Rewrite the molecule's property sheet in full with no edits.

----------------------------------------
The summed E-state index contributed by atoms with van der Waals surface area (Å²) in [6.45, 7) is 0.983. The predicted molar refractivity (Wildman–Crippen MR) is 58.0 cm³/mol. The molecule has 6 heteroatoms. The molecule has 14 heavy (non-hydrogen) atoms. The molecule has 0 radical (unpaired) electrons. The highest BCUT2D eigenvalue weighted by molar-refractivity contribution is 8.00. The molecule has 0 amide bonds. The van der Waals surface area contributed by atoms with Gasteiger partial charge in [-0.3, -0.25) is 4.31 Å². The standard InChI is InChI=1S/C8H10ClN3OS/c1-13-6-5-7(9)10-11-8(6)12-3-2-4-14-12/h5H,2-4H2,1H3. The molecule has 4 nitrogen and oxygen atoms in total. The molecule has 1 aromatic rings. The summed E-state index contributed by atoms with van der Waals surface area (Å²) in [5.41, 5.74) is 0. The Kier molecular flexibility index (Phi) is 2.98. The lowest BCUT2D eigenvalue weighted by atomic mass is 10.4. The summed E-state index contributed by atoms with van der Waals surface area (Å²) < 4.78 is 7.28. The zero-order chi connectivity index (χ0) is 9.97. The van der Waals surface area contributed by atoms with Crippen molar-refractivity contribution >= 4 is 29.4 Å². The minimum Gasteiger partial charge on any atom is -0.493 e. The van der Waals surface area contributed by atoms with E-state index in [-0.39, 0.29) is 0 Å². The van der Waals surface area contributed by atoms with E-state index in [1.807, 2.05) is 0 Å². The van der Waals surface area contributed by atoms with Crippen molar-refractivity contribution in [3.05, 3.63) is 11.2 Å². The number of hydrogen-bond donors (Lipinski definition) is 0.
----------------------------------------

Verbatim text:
The summed E-state index contributed by atoms with van der Waals surface area (Å²) in [6.45, 7) is 0.983. The predicted molar refractivity (Wildman–Crippen MR) is 58.0 cm³/mol. The molecule has 6 heteroatoms. The molecule has 14 heavy (non-hydrogen) atoms. The molecule has 0 radical (unpaired) electrons. The highest BCUT2D eigenvalue weighted by molar-refractivity contribution is 8.00. The molecule has 0 amide bonds. The van der Waals surface area contributed by atoms with Gasteiger partial charge in [-0.3, -0.25) is 4.31 Å². The standard InChI is InChI=1S/C8H10ClN3OS/c1-13-6-5-7(9)10-11-8(6)12-3-2-4-14-12/h5H,2-4H2,1H3. The molecule has 4 nitrogen and oxygen atoms in total. The molecule has 1 aromatic rings. The summed E-state index contributed by atoms with van der Waals surface area (Å²) in [5.41, 5.74) is 0. The Kier molecular flexibility index (Phi) is 2.98. The lowest BCUT2D eigenvalue weighted by atomic mass is 10.4. The summed E-state index contributed by atoms with van der Waals surface area (Å²) < 4.78 is 7.28. The zero-order chi connectivity index (χ0) is 9.97. The van der Waals surface area contributed by atoms with Crippen molar-refractivity contribution >= 4 is 29.4 Å². The minimum Gasteiger partial charge on any atom is -0.493 e. The van der Waals surface area contributed by atoms with E-state index in [-0.39, 0.29) is 0 Å². The van der Waals surface area contributed by atoms with E-state index in [1.807, 2.05) is 0 Å². The van der Waals surface area contributed by atoms with Crippen molar-refractivity contribution in [3.05, 3.63) is 11.2 Å². The number of hydrogen-bond donors (Lipinski definition) is 0.